What are you reading?

By Dido, in 'Non-Latin Talk', Dec 16, 2012.

  1. Dantius Homo Sapiens

    • Civis Illustris
    Location:
    in orbe lacteo
    A good choice. If you want a slightly more interesting version, Paul the Deacon wrote an expanded version of Eutropius, which adds more detail to the 10 books and adds 5 new books at the end. The difficulty can vary, but it's usually around the same difficulty as the original Eutropius.
  2. Discens Discipulus Member

    Thanks; I didn't know about his Historia Romana, I'll give that a try.
  3. Hawkwood .

    • Civis
    I think Clifford Moore called his later style in the Annals, ultra compression. I'd have to check the Loeb introduction to the Annals but it was something like that.
  4. Hawkwood .

    • Civis
    I can't access this info from their website but I have the books on the shelf so I'll check when I get back. It might be worth you looking at his notes on the text, Dantius as I'm sure there's some good pointers in there for readers of the verso.
    Last edited by Hawkwood, Aug 27, 2017
  5. Dantius Homo Sapiens

    • Civis Illustris
    Location:
    in orbe lacteo
    It is indeed very compressed and elliptical in many parts.
  6. Dantius Homo Sapiens

    • Civis Illustris
    Location:
    in orbe lacteo
    I mentioned on another thread that I'm reading the first half of Suetonius. So far I've re-read Julius and I'm in the process of re-reading Augustus (I got around 80 chapters in out of 101 last time). It's a lot more enjoyable this time around now that I don't have to do so much tedious looking up of vocabulary. I've heard that there is some very nice writing towards the end of Nero. Araneus, perhaps you should try Suetonius again. Also, the second half is much briefer (and thus, in my opinion, more interesting). Since Galba, Otho, and Vitellius didn't really have time to do anything like financial reforms most of their biographies are just their ascension to the throne and their death, and snippets about their characters. He also reports some pretty funny omens in Galba.
  7. Pacifica grammaticissima

    • Civis Illustris
    Location:
    Belgium
    Othello.
  8. Araneus Umbraticus Lector

    • Civis Illustris
    Location:
    Norvegia
    Yeah, I've been meaning to.Things are just going so slowly with me nowadays. I barely have time and energy to read 100-200 lines in the Aeneid each day. In the middle of book 9 now.
  9. Dantius Homo Sapiens

    • Civis Illustris
    Location:
    in orbe lacteo
    I'm planning to read the Aeneid after I'm done with Tacitus and Suetonius. Unfortunately school is starting soon for me so I'm worried that I won't have as much time for reading as I've had this summer.
  10. AoM Rosa Caerula

    • Civis Illustris
    Using any commentaries?
  11. Hemo Rusticus Member

    Location:
    Scurrarum Urbs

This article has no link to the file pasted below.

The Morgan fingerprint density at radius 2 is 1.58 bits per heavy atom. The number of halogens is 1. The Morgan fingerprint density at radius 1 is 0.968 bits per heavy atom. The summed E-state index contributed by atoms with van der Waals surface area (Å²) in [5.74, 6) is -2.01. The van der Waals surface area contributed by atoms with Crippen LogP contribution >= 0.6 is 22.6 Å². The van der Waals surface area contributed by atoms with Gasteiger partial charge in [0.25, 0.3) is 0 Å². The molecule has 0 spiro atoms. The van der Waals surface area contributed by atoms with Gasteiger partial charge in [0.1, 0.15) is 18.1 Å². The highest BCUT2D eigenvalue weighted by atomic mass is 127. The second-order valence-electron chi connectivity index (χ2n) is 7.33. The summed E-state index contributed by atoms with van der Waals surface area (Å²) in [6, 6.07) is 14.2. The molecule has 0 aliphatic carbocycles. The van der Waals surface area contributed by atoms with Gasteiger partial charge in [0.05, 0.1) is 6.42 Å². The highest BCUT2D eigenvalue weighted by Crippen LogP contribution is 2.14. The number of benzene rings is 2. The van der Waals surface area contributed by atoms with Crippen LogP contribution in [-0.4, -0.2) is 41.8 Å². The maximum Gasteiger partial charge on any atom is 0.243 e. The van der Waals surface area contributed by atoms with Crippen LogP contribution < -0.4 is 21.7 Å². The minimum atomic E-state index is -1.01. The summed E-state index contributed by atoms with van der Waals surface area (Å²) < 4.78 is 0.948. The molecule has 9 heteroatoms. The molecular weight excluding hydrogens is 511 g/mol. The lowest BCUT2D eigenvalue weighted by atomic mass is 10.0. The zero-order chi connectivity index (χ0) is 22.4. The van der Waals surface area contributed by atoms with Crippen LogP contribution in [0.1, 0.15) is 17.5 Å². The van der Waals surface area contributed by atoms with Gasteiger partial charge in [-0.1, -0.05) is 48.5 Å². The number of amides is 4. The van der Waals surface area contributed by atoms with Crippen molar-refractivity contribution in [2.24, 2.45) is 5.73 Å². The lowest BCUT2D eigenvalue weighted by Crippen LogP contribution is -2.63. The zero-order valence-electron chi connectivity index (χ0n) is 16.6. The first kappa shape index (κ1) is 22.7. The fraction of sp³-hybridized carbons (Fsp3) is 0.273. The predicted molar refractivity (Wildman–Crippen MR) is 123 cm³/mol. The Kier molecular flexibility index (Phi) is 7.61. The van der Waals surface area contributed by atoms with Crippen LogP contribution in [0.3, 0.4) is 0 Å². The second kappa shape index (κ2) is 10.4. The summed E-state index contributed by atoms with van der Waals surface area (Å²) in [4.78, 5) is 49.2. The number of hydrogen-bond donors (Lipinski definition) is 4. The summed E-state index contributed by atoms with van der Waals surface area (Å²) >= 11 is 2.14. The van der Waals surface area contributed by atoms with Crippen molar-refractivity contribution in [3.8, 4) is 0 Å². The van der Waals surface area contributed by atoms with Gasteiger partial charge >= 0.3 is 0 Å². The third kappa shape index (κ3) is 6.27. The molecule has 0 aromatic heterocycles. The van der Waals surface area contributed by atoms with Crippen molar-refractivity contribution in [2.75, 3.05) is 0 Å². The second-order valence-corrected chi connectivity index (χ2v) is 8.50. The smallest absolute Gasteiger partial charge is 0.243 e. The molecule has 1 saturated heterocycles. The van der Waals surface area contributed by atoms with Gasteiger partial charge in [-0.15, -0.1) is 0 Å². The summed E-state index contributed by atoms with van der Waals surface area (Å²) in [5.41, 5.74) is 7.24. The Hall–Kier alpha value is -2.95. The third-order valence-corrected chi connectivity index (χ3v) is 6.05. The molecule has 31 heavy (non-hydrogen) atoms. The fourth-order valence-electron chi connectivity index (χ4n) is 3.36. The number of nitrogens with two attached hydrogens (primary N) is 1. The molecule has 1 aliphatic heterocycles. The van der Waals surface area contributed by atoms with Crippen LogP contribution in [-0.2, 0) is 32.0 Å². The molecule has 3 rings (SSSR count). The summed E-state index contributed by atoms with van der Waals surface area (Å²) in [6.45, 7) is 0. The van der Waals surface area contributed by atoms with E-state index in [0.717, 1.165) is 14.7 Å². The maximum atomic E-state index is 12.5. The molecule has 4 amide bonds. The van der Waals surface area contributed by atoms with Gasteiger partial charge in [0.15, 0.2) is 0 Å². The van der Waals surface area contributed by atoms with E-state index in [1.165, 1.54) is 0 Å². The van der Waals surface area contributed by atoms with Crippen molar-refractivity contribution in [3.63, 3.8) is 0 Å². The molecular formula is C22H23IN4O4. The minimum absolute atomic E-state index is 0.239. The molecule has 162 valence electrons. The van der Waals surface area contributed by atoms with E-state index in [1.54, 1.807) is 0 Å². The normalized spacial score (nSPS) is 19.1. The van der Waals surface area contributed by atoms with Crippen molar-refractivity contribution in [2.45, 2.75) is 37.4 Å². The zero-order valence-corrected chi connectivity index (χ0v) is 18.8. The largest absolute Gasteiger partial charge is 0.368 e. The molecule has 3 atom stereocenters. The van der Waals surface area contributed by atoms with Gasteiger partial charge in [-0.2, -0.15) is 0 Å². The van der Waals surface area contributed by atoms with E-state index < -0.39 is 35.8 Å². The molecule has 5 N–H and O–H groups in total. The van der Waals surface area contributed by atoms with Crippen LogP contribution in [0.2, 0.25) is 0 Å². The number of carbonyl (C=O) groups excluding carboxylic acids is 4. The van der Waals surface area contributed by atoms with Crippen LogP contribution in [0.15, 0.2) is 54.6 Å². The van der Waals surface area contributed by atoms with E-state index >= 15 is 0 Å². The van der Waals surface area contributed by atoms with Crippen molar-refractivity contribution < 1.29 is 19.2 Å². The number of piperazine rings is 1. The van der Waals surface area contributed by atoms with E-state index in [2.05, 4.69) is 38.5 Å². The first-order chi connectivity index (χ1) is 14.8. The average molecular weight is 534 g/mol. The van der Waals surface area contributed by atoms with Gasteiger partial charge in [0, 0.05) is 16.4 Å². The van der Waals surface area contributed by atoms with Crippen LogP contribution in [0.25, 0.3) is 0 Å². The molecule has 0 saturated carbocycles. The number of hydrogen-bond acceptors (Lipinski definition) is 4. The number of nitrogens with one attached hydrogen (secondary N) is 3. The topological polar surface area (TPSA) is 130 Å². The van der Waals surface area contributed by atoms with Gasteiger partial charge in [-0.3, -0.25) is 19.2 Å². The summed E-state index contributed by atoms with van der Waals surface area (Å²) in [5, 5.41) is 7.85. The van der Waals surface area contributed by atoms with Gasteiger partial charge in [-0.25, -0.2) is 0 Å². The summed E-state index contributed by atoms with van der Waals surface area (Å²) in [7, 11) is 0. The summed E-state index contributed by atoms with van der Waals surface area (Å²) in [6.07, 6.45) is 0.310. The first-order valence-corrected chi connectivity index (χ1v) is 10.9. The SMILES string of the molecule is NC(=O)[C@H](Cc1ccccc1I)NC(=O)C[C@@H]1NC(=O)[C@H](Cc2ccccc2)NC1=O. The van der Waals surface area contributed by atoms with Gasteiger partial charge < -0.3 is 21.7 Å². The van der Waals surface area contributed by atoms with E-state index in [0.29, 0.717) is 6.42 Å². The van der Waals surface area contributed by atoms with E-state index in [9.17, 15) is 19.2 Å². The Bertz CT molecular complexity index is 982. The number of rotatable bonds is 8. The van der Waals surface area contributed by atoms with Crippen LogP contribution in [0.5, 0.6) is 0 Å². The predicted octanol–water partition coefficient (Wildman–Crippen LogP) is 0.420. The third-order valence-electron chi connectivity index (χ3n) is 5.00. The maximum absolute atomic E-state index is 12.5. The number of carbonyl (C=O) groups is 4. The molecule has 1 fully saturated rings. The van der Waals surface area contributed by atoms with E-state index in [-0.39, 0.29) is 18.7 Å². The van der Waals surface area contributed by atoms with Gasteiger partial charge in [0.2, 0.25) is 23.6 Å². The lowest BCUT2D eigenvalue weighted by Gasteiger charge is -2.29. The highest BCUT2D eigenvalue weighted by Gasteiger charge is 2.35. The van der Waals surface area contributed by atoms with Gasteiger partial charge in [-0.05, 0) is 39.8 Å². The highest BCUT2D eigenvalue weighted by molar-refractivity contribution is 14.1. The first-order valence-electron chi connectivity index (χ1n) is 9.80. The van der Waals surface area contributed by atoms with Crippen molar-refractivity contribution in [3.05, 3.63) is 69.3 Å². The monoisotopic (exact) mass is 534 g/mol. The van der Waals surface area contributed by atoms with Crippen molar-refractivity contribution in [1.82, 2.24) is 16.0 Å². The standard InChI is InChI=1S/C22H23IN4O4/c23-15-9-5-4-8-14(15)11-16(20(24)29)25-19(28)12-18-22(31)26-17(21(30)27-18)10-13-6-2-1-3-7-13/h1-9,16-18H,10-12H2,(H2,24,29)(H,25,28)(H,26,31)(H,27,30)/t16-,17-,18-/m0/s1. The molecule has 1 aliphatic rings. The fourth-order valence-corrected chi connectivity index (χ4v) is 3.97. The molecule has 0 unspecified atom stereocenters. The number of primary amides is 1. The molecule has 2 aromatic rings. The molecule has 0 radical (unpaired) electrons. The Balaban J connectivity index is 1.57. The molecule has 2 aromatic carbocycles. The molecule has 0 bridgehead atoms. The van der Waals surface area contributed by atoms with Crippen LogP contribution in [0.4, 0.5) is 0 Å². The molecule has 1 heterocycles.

Just picked up A History of the Order of the Temple by Malcolm Barber. Should be pretty gnarly.
  12. Dantius Homo Sapiens

    • Civis Illustris
    Location:
    in orbe lacteo
    I'm done with Suetonius. There's a lot of very funny (and some rather disturbing) anecdotes about Caligula and Nero.
  13. Pacifica grammaticissima

    • Civis Illustris
    Location:
    Belgium
    Twelfth Night.
  14. Dantius Homo Sapiens

    • Civis Illustris
    Location:
    in orbe lacteo
    I guess I should start Annales book 2 again.
  15. Lysandra Canis

    • Civis Illustris
    Location:
    Tasmania
    Seneca's Thyestes
  16. Dantius Homo Sapiens

    • Civis Illustris
    Location:
    in orbe lacteo
    Araneus read that a while back, I believe. Seneca's tragedies seem interesting – they might be the first thing I read when I get to Seneca.
  17. Hawkwood .

    • Civis
    Regarding Seneca's tragedies, does he make use of anagnorisis? I've still not read a translation of a single roman play.
  18. Etaoin Shrdlu Imminent wormfood

    • Civis Illustris
    Location:
    Ruritania
    Thyestes. Oedipus. It's all about the anagnorisising. I wouldn't recommend reading them in English, though, unless you have a masochistic streak.
  19. Hawkwood .

    • Civis
    An English translation is my single option. Oedipus, well that's interesting straight off the bat. I'll have a look at his take on Sophocles' stuff. Have to say I'm with Aristotle on this one, there's nowt better than bearing witness to the protagonist's moment of dreadful realization.
  20. Hawkwood .

    • Civis
    It's supposedly used in comedy as well but I'm too sure to what effect as I'm not really driven enough to read/watch one.

    Edit: Well I suppose to comical effect but surely it can't have the same potency. Without looking into it I suspect anagnorisis belongs to tragedy first and foremost.
    Last edited by Hawkwood, Sep 15, 2017

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